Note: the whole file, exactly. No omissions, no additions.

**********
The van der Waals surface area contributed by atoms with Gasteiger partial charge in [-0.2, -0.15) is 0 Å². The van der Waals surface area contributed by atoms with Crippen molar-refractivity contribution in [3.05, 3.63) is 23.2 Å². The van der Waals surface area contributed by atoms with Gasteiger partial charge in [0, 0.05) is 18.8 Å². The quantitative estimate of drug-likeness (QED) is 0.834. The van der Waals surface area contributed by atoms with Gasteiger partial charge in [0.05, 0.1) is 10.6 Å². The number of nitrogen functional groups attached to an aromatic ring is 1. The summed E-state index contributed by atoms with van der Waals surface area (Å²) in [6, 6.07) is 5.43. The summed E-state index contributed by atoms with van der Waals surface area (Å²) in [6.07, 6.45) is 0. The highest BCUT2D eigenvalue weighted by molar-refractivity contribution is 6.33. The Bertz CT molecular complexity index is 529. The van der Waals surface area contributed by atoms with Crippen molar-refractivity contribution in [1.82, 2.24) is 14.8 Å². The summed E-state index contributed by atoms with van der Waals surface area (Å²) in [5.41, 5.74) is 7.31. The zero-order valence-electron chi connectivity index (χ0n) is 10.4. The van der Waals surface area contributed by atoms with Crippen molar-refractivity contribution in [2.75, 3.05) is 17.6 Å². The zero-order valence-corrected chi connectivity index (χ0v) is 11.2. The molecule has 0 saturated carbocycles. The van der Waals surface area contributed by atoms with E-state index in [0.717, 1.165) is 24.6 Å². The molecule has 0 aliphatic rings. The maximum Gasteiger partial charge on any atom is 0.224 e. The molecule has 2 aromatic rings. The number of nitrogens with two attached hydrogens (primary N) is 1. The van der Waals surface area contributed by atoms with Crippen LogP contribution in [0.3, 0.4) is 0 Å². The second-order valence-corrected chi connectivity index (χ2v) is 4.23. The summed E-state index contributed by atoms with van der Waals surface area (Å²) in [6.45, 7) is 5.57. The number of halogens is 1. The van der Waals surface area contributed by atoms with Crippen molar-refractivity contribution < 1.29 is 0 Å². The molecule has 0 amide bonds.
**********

The van der Waals surface area contributed by atoms with Gasteiger partial charge in [-0.2, -0.15) is 0 Å². The van der Waals surface area contributed by atoms with Crippen molar-refractivity contribution in [3.05, 3.63) is 23.2 Å². The van der Waals surface area contributed by atoms with Gasteiger partial charge in [0, 0.05) is 18.8 Å². The quantitative estimate of drug-likeness (QED) is 0.834. The van der Waals surface area contributed by atoms with Gasteiger partial charge in [0.05, 0.1) is 10.6 Å². The number of nitrogen functional groups attached to an aromatic ring is 1. The summed E-state index contributed by atoms with van der Waals surface area (Å²) in [6, 6.07) is 5.43. The summed E-state index contributed by atoms with van der Waals surface area (Å²) in [6.07, 6.45) is 0. The highest BCUT2D eigenvalue weighted by molar-refractivity contribution is 6.33. The Bertz CT molecular complexity index is 529. The van der Waals surface area contributed by atoms with Crippen molar-refractivity contribution in [1.82, 2.24) is 14.8 Å². The summed E-state index contributed by atoms with van der Waals surface area (Å²) in [5.41, 5.74) is 7.31. The zero-order valence-electron chi connectivity index (χ0n) is 10.4. The van der Waals surface area contributed by atoms with Crippen molar-refractivity contribution in [2.75, 3.05) is 17.6 Å². The zero-order valence-corrected chi connectivity index (χ0v) is 11.2. The molecule has 0 saturated carbocycles. The van der Waals surface area contributed by atoms with E-state index in [0.717, 1.165) is 24.6 Å². The molecule has 0 aliphatic rings. The maximum Gasteiger partial charge on any atom is 0.224 e. The molecule has 2 aromatic rings. The number of nitrogens with two attached hydrogens (primary N) is 1. The van der Waals surface area contributed by atoms with Crippen LogP contribution in [0.3, 0.4) is 0 Å². The second-order valence-corrected chi connectivity index (χ2v) is 4.23. The summed E-state index contributed by atoms with van der Waals surface area (Å²) in [6.45, 7) is 5.57. The number of halogens is 1. The van der Waals surface area contributed by atoms with Crippen molar-refractivity contribution < 1.29 is 0 Å². The molecule has 0 amide bonds.